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Running A Business From Home | Residential Conveyancing | HK News

Running a business from home

| Published on January 13, 2020

More people are opting to start their own business or to join the gig economy, and the past decade has seen a 74 per cent rise in the number of people working from residential properties.

Running a business from home can give you flexibility and make for a good work-life balance. It can also be an effective way of cutting costs in the early days of a start-up. However, it is also important not to overlook the legal aspects of using your home as a place of work.
Here Kate Wadsworth, a residential conveyancing expert with Humphries Kirk in Dorchester, looks at some of the questions you should ask first.

Is your home leasehold?

If so, then the lease will include restrictions on how you can use your residential property. Some leases prohibit any business use. Others restrict the type of work you can do or require your landlord’s consent beforehand.

It is important to check the terms of your lease to ensure that you will not be breaching them. Failure to do so could result in your landlord taking steps to end your lease.

If you need to get your landlord’s consent first, then you will also have to factor the extra time and cost into your plans.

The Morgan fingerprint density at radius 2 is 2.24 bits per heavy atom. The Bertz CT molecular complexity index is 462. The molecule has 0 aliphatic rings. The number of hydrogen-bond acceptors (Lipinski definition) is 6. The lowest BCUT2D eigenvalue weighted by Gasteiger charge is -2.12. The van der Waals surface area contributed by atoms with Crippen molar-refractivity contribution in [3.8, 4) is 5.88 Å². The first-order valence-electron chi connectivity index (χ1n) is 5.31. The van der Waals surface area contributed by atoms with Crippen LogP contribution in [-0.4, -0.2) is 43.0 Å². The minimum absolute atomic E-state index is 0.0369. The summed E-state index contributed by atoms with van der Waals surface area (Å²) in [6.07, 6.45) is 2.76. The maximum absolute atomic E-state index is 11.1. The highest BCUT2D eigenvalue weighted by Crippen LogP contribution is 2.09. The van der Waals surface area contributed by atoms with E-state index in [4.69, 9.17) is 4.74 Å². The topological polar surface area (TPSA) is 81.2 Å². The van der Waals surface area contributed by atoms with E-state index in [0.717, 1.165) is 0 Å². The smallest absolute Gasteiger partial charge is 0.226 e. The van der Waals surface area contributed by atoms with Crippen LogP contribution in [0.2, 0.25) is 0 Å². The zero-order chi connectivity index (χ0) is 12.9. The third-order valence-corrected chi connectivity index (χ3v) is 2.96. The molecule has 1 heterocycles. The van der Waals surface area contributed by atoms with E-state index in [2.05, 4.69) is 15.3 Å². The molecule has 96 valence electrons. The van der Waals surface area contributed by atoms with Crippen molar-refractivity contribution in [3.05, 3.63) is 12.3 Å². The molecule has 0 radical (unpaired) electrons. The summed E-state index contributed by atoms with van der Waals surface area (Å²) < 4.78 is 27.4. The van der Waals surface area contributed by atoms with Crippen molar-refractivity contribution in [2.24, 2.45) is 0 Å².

Are there other restrictions on your title?

Even if you own the freehold to your home, there may still be restrictions in your legal title which could affect your plans. As with leasehold restrictions, these so-called restrictive covenants may prohibit any business use and certain types of trade, or require a third party’s consent.

Unlike the situation with lease restrictions, it is not always clear who can enforce a restrictive covenant. It will usually be your neighbours, or a nearby landowner, although the restrictions may have ceased to be enforceable.

Discuss your plans with your solicitor and they will be able to help you. In some cases, they may be able to get the restriction varied or removed altogether. In others, you may be able to take out title indemnity insurance to protect you.

Do you have a mortgage?

If you have a mortgage, check its terms carefully. Most mortgage agreements require the lender’s consent before using a residential property for business purposes. Breaching its terms could result in your lender asking for early repayment.

Will you need consents from your local authority?

For some types of business, all you may need is a dedicated workspace and a good broadband connection. Others require some more extensive remodeling of your property. For example, you may want to add a home office or to convert an ancillary outbuilding to a workshop. Some alterations will require planning permission, and many will also need building regulations consent.

Failure to obtain the necessary consents could result in the local planning authority requiring you to return your property to its original state, or cause problems when you come to sell your home.

It is not just building works which may need planning permission. You will also need it if running your business amounts to a material change of use of your residential property.